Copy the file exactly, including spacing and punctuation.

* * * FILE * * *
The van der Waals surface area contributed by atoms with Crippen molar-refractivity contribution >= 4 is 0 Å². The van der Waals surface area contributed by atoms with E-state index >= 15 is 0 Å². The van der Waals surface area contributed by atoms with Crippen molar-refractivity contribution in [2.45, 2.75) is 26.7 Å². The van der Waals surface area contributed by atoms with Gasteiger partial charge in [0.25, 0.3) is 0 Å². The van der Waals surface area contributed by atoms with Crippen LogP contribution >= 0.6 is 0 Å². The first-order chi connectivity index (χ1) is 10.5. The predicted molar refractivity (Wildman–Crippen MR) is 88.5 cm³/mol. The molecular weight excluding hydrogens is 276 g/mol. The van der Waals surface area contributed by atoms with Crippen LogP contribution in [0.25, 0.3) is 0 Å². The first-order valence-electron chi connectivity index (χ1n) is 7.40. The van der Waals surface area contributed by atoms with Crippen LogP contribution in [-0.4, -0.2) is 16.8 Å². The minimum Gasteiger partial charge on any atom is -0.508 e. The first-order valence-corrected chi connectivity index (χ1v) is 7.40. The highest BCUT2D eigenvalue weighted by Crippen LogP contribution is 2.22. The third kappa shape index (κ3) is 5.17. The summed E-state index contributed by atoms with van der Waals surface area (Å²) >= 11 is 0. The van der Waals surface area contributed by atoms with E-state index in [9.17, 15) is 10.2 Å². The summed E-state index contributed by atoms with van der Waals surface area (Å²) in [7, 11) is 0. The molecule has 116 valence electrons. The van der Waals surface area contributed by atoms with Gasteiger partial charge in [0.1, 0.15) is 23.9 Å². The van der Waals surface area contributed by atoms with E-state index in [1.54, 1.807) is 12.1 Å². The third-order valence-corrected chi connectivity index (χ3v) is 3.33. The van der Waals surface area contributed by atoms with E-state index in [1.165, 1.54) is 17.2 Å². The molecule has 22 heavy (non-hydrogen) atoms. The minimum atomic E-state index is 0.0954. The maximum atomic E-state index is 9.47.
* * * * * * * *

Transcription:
The van der Waals surface area contributed by atoms with Crippen molar-refractivity contribution >= 4 is 0 Å². The van der Waals surface area contributed by atoms with E-state index >= 15 is 0 Å². The van der Waals surface area contributed by atoms with Crippen molar-refractivity contribution in [2.45, 2.75) is 26.7 Å². The van der Waals surface area contributed by atoms with Gasteiger partial charge in [0.25, 0.3) is 0 Å². The van der Waals surface area contributed by atoms with Crippen LogP contribution >= 0.6 is 0 Å². The first-order chi connectivity index (χ1) is 10.5. The predicted molar refractivity (Wildman–Crippen MR) is 88.5 cm³/mol. The molecular weight excluding hydrogens is 276 g/mol. The van der Waals surface area contributed by atoms with Crippen LogP contribution in [0.25, 0.3) is 0 Å². The first-order valence-electron chi connectivity index (χ1n) is 7.40. The van der Waals surface area contributed by atoms with Crippen LogP contribution in [-0.4, -0.2) is 16.8 Å². The minimum Gasteiger partial charge on any atom is -0.508 e. The first-order valence-corrected chi connectivity index (χ1v) is 7.40. The highest BCUT2D eigenvalue weighted by Crippen LogP contribution is 2.22. The third kappa shape index (κ3) is 5.17. The summed E-state index contributed by atoms with van der Waals surface area (Å²) >= 11 is 0. The van der Waals surface area contributed by atoms with E-state index in [9.17, 15) is 10.2 Å². The summed E-state index contributed by atoms with van der Waals surface area (Å²) in [7, 11) is 0. The molecule has 116 valence electrons. The van der Waals surface area contributed by atoms with Gasteiger partial charge in [0.1, 0.15) is 23.9 Å². The van der Waals surface area contributed by atoms with E-state index in [1.54, 1.807) is 12.1 Å². The third-order valence-corrected chi connectivity index (χ3v) is 3.33. The van der Waals surface area contributed by atoms with E-state index in [1.165, 1.54) is 17.2 Å². The molecule has 22 heavy (non-hydrogen) atoms. The minimum atomic E-state index is 0.0954. The maximum atomic E-state index is 9.47.